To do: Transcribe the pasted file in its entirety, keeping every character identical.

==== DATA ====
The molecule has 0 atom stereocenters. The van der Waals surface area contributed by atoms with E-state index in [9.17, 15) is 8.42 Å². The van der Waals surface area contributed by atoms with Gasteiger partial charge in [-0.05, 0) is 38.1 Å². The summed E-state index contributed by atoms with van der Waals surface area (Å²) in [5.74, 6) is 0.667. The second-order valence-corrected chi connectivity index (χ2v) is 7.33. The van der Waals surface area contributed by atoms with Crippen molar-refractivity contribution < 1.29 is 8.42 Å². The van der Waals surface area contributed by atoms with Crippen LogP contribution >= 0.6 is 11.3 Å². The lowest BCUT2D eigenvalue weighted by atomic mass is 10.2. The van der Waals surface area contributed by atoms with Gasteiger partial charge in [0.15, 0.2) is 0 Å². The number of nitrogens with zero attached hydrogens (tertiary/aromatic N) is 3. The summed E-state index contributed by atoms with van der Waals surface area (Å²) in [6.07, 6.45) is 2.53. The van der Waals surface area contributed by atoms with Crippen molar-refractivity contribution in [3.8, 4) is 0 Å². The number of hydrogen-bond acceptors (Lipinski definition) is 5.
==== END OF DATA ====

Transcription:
The molecule has 0 atom stereocenters. The van der Waals surface area contributed by atoms with E-state index in [9.17, 15) is 8.42 Å². The van der Waals surface area contributed by atoms with Gasteiger partial charge in [-0.05, 0) is 38.1 Å². The summed E-state index contributed by atoms with van der Waals surface area (Å²) in [5.74, 6) is 0.667. The second-order valence-corrected chi connectivity index (χ2v) is 7.33. The van der Waals surface area contributed by atoms with Crippen molar-refractivity contribution < 1.29 is 8.42 Å². The van der Waals surface area contributed by atoms with Crippen LogP contribution >= 0.6 is 11.3 Å². The lowest BCUT2D eigenvalue weighted by atomic mass is 10.2. The van der Waals surface area contributed by atoms with Gasteiger partial charge in [0.15, 0.2) is 0 Å². The number of nitrogens with zero attached hydrogens (tertiary/aromatic N) is 3. The summed E-state index contributed by atoms with van der Waals surface area (Å²) in [6.07, 6.45) is 2.53. The van der Waals surface area contributed by atoms with Crippen molar-refractivity contribution in [3.8, 4) is 0 Å². The number of hydrogen-bond acceptors (Lipinski definition) is 5.